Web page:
Sunday, September 19, 2021

What’s Coming Up In The Garden, 65: Night Sky pitcher plant


The pitcher plants finally have a new home! The yellow pitcher plants and the scarlet belles have given it their best shot where I first put them, and I suppose given that they haven’t died and have bloomed each spring, I can consider my planting them a modest success. 

However, they really need a different kind of environment to truly thrive, and they needed more sun than they get once the sweet gum tree leafs out.

It has taken me months to find this container. I wanted a very specific color and shape and when I finally found it online and ordered it, it immediately went on back order. They asked if I would wait until October, and I said yes, but if it couldn’t ship and arrive by mid-month I would cancel the order. Behold, it came very quickly after that and was delivered on a pallet in the back of a huge 18-wheeler that came boldly down our gravel lane. My husband took our truck out and moved it from the back of the big truck into our truck bed. Now we have a new pallet to replace a broken one in the hay stall and the pitcher plants have this new home.

I followed different guidelines from below, mixing 1/2 peat and 1/2 perlite and soaking it down, which took forever. Nor will I be watering with distilled or reverse osmosis water. Now their soil is nicely boggy and all three varieties of pitcher plant are happily moved in. The new ones, Night Sky, are the very large ones you can see in this photo. The other two are small and on the other side. I have room to add a few more in this fall and I may also add something else for added visual interest. 

Here’s more info (also from Growing Wild Nursery) about the Night Sky hybrid:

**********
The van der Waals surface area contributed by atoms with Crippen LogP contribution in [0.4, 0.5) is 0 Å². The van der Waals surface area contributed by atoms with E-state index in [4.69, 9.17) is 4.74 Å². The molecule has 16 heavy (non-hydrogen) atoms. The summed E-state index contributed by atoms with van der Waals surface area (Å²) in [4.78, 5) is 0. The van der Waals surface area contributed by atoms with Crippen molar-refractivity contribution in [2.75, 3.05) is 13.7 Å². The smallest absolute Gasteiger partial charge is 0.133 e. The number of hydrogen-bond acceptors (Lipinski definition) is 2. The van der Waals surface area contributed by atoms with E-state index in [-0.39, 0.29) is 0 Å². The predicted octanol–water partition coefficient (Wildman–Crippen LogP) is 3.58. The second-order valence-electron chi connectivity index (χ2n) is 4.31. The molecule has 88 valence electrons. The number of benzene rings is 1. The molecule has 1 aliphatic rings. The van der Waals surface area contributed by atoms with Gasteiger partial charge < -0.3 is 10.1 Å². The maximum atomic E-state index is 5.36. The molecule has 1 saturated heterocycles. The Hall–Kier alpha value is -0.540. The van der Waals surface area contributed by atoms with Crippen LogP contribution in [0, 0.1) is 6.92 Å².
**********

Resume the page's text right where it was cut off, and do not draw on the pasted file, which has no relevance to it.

Sarracenia 'Night Sky' is a stunningly beautiful North American pitcher plant that has gained in popularity after it was featured in Nick Romanowski's excellent book, Gardening with Carnivores.

  • Vibrant colored leaves  
  • Produces lots of pitchers, especially in the fall


  • 24 to 30 in. tall
  • Grows to 12 in. wide over 3 to 5 years 
  • Clump-forming habit 
  • Hardy in USDA hardiness zones 7, 8, and 9

Flowering period

In central North Carolina, flowers open in late April before the new pitchers emerge.

How to grow

  • Full sun
  • Plant in a peat-based growing medium (75% Canadian peat moss to 25% perlite)
  • Keep wet by growing plants with their containers sitting in a tray of water
  • Don't fertilize, they catch their own
  • Only water with rain, distilled, or reverse osmosis water

Care and maintenance

After a hard frost, the tips of the pitchers may turn brown. Trim off the dead parts of the leaf to keep plants looking attractive.

Where to plant

Large tubs and bogs.

When to plant

Scarlet Belle can be planted any time throughout the growing season.

When will my plant flower?

Plants are flowering size and will bloom their first year if purchased before April.

Native habitat and range

The parents of this hybrid grow in bogs and savannas in the southeastern United States.

Source and origin

A hybrid between Sarracenia rubra subspecies gulfensis and Sarracenia leucophylla


Grey Horse Matters said...

Love the planter. I like the way the plant looks in it.

billie said...

Thanks - I like it too. It took me forever to find it and even then I wasn’t sure it would get here until it got here. :)